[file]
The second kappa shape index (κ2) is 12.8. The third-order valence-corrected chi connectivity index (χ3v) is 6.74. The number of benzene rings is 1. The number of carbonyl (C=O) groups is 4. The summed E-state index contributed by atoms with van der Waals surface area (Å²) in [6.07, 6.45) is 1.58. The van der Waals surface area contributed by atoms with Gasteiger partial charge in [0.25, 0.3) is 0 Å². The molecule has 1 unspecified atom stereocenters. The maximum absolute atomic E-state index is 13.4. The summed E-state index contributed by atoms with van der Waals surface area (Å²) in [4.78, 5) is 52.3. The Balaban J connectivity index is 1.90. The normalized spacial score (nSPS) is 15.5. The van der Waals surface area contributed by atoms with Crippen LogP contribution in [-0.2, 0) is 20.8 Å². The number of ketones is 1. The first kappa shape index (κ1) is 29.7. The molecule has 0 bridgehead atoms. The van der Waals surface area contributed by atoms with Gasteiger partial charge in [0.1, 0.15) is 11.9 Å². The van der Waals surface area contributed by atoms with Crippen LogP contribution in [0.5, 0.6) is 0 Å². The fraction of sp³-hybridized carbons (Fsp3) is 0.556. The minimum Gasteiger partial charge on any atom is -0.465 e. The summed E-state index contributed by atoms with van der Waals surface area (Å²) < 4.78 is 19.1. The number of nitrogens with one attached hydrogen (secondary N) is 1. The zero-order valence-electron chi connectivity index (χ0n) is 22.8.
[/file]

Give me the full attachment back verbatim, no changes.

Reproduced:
The second kappa shape index (κ2) is 12.8. The third-order valence-corrected chi connectivity index (χ3v) is 6.74. The number of benzene rings is 1. The number of carbonyl (C=O) groups is 4. The summed E-state index contributed by atoms with van der Waals surface area (Å²) in [6.07, 6.45) is 1.58. The van der Waals surface area contributed by atoms with Gasteiger partial charge in [0.25, 0.3) is 0 Å². The molecule has 1 unspecified atom stereocenters. The maximum absolute atomic E-state index is 13.4. The summed E-state index contributed by atoms with van der Waals surface area (Å²) in [4.78, 5) is 52.3. The Balaban J connectivity index is 1.90. The normalized spacial score (nSPS) is 15.5. The van der Waals surface area contributed by atoms with Crippen LogP contribution in [-0.2, 0) is 20.8 Å². The number of ketones is 1. The first kappa shape index (κ1) is 29.7. The molecule has 0 bridgehead atoms. The van der Waals surface area contributed by atoms with Gasteiger partial charge in [0.1, 0.15) is 11.9 Å². The van der Waals surface area contributed by atoms with Crippen LogP contribution in [0.5, 0.6) is 0 Å². The fraction of sp³-hybridized carbons (Fsp3) is 0.556. The minimum Gasteiger partial charge on any atom is -0.465 e. The summed E-state index contributed by atoms with van der Waals surface area (Å²) < 4.78 is 19.1. The number of nitrogens with one attached hydrogen (secondary N) is 1. The zero-order valence-electron chi connectivity index (χ0n) is 22.8.